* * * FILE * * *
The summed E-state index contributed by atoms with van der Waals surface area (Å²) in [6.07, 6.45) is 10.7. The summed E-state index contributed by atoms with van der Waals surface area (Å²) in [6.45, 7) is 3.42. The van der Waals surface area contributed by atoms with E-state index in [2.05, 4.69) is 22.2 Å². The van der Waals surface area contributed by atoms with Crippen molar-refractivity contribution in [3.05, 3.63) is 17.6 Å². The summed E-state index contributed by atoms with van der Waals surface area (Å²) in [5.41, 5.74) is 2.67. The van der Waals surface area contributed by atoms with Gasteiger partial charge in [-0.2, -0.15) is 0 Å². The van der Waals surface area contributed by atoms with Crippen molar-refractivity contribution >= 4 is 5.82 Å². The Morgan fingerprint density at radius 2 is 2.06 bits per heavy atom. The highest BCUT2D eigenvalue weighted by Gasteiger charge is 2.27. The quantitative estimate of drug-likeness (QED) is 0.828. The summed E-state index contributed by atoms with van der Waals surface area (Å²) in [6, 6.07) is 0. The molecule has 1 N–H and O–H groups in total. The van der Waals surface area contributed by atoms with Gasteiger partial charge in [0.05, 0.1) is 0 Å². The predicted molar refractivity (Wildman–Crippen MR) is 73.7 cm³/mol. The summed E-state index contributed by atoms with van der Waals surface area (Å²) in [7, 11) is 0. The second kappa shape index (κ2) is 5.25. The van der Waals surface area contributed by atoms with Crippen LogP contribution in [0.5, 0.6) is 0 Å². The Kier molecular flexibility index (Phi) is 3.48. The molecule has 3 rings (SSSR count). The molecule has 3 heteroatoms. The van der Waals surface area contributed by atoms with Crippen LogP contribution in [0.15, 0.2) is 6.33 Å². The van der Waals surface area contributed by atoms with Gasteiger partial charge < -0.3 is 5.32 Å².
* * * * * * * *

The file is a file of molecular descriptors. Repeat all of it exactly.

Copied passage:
The summed E-state index contributed by atoms with van der Waals surface area (Å²) in [6.07, 6.45) is 10.7. The summed E-state index contributed by atoms with van der Waals surface area (Å²) in [6.45, 7) is 3.42. The van der Waals surface area contributed by atoms with E-state index in [2.05, 4.69) is 22.2 Å². The van der Waals surface area contributed by atoms with Crippen molar-refractivity contribution in [3.05, 3.63) is 17.6 Å². The summed E-state index contributed by atoms with van der Waals surface area (Å²) in [5.41, 5.74) is 2.67. The van der Waals surface area contributed by atoms with Gasteiger partial charge in [-0.2, -0.15) is 0 Å². The van der Waals surface area contributed by atoms with Crippen molar-refractivity contribution >= 4 is 5.82 Å². The Morgan fingerprint density at radius 2 is 2.06 bits per heavy atom. The highest BCUT2D eigenvalue weighted by Gasteiger charge is 2.27. The quantitative estimate of drug-likeness (QED) is 0.828. The summed E-state index contributed by atoms with van der Waals surface area (Å²) in [6, 6.07) is 0. The molecule has 1 N–H and O–H groups in total. The van der Waals surface area contributed by atoms with Gasteiger partial charge in [0.05, 0.1) is 0 Å². The predicted molar refractivity (Wildman–Crippen MR) is 73.7 cm³/mol. The summed E-state index contributed by atoms with van der Waals surface area (Å²) in [7, 11) is 0. The second kappa shape index (κ2) is 5.25. The van der Waals surface area contributed by atoms with Crippen LogP contribution in [0.5, 0.6) is 0 Å². The Kier molecular flexibility index (Phi) is 3.48. The molecule has 3 rings (SSSR count). The molecule has 3 heteroatoms. The van der Waals surface area contributed by atoms with Crippen LogP contribution in [0.15, 0.2) is 6.33 Å². The van der Waals surface area contributed by atoms with Gasteiger partial charge < -0.3 is 5.32 Å².